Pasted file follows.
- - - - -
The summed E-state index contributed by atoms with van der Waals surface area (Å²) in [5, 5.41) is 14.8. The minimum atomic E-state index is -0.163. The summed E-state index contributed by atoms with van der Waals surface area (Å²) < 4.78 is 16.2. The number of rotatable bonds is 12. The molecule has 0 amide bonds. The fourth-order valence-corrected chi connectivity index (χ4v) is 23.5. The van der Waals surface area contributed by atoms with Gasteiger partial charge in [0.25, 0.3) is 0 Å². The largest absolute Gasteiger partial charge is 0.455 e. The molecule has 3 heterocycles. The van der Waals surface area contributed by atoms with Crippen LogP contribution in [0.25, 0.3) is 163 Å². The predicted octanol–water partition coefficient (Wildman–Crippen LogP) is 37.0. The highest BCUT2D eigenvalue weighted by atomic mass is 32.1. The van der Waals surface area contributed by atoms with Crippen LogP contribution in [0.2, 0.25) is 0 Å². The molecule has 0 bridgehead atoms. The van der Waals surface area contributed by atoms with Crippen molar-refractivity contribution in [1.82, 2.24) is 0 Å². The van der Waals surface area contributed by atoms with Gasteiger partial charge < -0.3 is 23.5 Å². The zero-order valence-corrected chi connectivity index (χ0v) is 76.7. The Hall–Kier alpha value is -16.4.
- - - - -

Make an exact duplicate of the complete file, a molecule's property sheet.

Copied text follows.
The summed E-state index contributed by atoms with van der Waals surface area (Å²) in [5, 5.41) is 14.8. The minimum atomic E-state index is -0.163. The summed E-state index contributed by atoms with van der Waals surface area (Å²) < 4.78 is 16.2. The number of rotatable bonds is 12. The molecule has 0 amide bonds. The fourth-order valence-corrected chi connectivity index (χ4v) is 23.5. The van der Waals surface area contributed by atoms with Gasteiger partial charge in [0.25, 0.3) is 0 Å². The largest absolute Gasteiger partial charge is 0.455 e. The molecule has 3 heterocycles. The van der Waals surface area contributed by atoms with Crippen LogP contribution in [0.25, 0.3) is 163 Å². The predicted octanol–water partition coefficient (Wildman–Crippen LogP) is 37.0. The highest BCUT2D eigenvalue weighted by atomic mass is 32.1. The van der Waals surface area contributed by atoms with Crippen LogP contribution in [0.2, 0.25) is 0 Å². The molecule has 0 bridgehead atoms. The van der Waals surface area contributed by atoms with Crippen molar-refractivity contribution in [1.82, 2.24) is 0 Å². The van der Waals surface area contributed by atoms with Gasteiger partial charge < -0.3 is 23.5 Å². The zero-order valence-corrected chi connectivity index (χ0v) is 76.7. The Hall–Kier alpha value is -16.4.